choosing is quite important for skiing beginners. Skiing is interesting as well as difficult. As a beginner, if you want to learn skiing easily, the first step is to skis choosing. For skis choosing, you should know that there are well-made skis and poorly made skis. Poorly made skis should be avoided by everyone, regardless of ability. And of the well-made skis, there are some that work very well for beginners, and these exact same skis work great for certain advanced and expert skiers, too.
First, we should debunk a myth in skis choosing: “I’m not good enough to tell the difference, so just give me anything.” It is true that a newer skier will have no idea about skis choosing and what type of ski he or she prefers, because you can’t know that until you’ve skied a number of skis. But it is absolutely untrue that just because you don’t know (and couldn’t possibly yet know) what you want or don’t want out of a ski, that anything will do.
We strongly recommend this skis in skis choosing: skis with rockered tips make it easier to initiate turns and get the tips of your skis pointed across the slope. And not only does tip rocker make it easier to get your skis to turn left and right, it makes it easier to make turns at slower speeds. And in skis choosing, you should take the reality into consideration. If it’s your first time on the mountain, this skis is suitable for you. A ski with a traditional camber profile and a full effective edge can be advantageous when you’re putting considerable amount of pressure on the edges of your skis.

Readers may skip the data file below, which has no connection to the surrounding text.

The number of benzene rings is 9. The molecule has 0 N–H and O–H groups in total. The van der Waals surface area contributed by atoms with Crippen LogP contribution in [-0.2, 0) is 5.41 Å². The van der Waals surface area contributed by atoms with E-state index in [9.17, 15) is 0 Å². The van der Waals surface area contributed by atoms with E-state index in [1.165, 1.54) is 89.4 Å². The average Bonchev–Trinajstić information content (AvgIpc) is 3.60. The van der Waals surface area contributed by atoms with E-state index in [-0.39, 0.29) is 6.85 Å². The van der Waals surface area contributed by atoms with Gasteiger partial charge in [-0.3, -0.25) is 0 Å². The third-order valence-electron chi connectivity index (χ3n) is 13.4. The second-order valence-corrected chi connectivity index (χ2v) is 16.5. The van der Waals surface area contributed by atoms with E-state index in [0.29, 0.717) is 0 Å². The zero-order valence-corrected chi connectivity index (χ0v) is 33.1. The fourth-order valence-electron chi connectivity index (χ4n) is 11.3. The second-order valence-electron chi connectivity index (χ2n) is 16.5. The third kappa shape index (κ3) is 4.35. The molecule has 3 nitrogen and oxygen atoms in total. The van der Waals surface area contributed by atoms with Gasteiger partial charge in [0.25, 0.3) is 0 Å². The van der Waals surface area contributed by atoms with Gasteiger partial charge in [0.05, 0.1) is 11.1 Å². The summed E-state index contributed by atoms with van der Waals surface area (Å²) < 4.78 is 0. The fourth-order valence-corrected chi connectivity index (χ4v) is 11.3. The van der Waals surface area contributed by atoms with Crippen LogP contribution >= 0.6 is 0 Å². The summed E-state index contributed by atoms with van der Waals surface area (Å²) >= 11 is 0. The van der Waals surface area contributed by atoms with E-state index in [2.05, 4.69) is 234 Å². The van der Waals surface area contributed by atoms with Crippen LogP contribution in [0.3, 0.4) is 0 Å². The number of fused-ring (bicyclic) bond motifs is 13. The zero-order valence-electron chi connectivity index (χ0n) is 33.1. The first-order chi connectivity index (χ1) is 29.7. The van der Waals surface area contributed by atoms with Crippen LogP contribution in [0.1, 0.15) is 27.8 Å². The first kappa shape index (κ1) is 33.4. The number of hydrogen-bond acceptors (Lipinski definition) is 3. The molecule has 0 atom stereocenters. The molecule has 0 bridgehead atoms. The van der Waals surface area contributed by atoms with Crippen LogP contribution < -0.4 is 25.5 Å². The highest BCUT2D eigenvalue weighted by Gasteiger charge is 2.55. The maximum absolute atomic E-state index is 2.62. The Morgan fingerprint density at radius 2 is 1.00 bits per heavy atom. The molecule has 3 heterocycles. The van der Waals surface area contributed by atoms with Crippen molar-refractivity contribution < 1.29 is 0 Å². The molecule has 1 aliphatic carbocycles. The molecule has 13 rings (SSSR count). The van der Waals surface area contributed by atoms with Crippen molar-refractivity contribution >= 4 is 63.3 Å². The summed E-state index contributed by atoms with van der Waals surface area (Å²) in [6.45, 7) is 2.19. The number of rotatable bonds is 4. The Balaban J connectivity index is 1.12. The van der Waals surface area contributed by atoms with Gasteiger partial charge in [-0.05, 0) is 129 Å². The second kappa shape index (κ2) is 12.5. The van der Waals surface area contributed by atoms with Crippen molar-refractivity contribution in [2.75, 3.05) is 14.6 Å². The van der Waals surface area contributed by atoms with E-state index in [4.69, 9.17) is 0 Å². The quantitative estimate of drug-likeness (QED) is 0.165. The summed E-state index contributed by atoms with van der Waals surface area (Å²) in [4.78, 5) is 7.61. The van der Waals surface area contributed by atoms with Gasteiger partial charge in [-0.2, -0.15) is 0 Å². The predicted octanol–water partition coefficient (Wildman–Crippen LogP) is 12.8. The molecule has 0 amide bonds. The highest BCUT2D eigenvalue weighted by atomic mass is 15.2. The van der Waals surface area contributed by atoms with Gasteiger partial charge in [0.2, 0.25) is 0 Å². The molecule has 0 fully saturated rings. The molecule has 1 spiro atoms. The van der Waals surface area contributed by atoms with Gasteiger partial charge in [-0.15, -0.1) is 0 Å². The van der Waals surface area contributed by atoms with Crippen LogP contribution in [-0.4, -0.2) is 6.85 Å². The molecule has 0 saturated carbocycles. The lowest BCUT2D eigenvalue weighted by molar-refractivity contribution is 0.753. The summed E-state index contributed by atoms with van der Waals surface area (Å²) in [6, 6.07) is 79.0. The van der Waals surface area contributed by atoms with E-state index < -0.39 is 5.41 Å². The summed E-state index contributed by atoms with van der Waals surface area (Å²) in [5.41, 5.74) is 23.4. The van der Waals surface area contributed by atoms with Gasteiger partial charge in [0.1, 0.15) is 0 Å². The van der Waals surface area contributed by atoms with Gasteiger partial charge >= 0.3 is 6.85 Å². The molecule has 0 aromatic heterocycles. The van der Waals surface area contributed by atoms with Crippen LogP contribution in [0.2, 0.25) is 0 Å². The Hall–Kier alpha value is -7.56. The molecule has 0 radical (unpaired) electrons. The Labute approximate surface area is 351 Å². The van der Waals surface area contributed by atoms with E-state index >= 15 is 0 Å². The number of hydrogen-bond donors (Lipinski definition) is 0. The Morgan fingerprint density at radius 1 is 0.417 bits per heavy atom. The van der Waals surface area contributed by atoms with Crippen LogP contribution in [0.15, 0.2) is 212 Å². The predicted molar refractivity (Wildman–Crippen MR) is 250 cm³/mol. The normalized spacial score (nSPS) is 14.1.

In skis choosing, look for a ski that has a bit of tail rocker, too. A ski with rockered tips will be easier to swing across the hill, and rockered tails will make this easier still. Skis with flat, traditional tails finish turns with a more powerful, consistent feel. If you do well in skis choosing, that’s a good and really fun thing if you are able to pressure them through a solid turn with an athletic, forward stance. But when you’re first getting on snow, that feeling of really driving a ski and using its whole side-cut to arc a turn across the fall line probably isn’t something you’ll be comfortable with yet.
With this guide, our hope is that people new to skiing (or those who have skied a few times and are keen on going more often) will have a better sense of skis choosing and a sense of what sort of ski will initially work best for them. The first, most important thing in skis choosing is for you to really enjoy your initial experience on the mountain. Once you’ve accomplished that, you’ll have plenty of time later to think about what type of ski might suit you next.